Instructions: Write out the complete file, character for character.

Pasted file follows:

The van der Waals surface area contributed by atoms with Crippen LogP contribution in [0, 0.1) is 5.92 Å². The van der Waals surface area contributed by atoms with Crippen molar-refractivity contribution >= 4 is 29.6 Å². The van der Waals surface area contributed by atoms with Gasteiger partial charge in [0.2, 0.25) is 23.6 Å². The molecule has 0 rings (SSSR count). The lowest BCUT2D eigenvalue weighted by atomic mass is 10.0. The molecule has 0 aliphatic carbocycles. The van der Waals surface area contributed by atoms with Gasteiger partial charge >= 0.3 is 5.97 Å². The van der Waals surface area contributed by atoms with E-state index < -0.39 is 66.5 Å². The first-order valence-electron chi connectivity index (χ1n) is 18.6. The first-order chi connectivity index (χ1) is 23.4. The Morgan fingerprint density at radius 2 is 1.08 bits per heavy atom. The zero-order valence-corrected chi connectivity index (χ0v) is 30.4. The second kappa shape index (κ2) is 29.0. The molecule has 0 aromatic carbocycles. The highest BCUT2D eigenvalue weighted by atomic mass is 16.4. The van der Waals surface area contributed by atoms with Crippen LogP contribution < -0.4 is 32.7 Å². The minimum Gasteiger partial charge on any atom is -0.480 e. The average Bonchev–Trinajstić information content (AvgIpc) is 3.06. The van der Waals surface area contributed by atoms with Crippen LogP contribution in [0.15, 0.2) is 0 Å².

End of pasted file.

The van der Waals surface area contributed by atoms with Crippen LogP contribution in [0, 0.1) is 5.92 Å². The van der Waals surface area contributed by atoms with Crippen molar-refractivity contribution >= 4 is 29.6 Å². The van der Waals surface area contributed by atoms with Gasteiger partial charge in [0.2, 0.25) is 23.6 Å². The molecule has 0 rings (SSSR count). The lowest BCUT2D eigenvalue weighted by atomic mass is 10.0. The molecule has 0 aliphatic carbocycles. The van der Waals surface area contributed by atoms with Gasteiger partial charge >= 0.3 is 5.97 Å². The van der Waals surface area contributed by atoms with E-state index < -0.39 is 66.5 Å². The first-order valence-electron chi connectivity index (χ1n) is 18.6. The first-order chi connectivity index (χ1) is 23.4. The Morgan fingerprint density at radius 2 is 1.08 bits per heavy atom. The zero-order valence-corrected chi connectivity index (χ0v) is 30.4. The second kappa shape index (κ2) is 29.0. The molecule has 0 aromatic carbocycles. The highest BCUT2D eigenvalue weighted by atomic mass is 16.4. The van der Waals surface area contributed by atoms with Crippen LogP contribution < -0.4 is 32.7 Å². The minimum Gasteiger partial charge on any atom is -0.480 e. The average Bonchev–Trinajstić information content (AvgIpc) is 3.06. The van der Waals surface area contributed by atoms with Crippen LogP contribution in [0.15, 0.2) is 0 Å².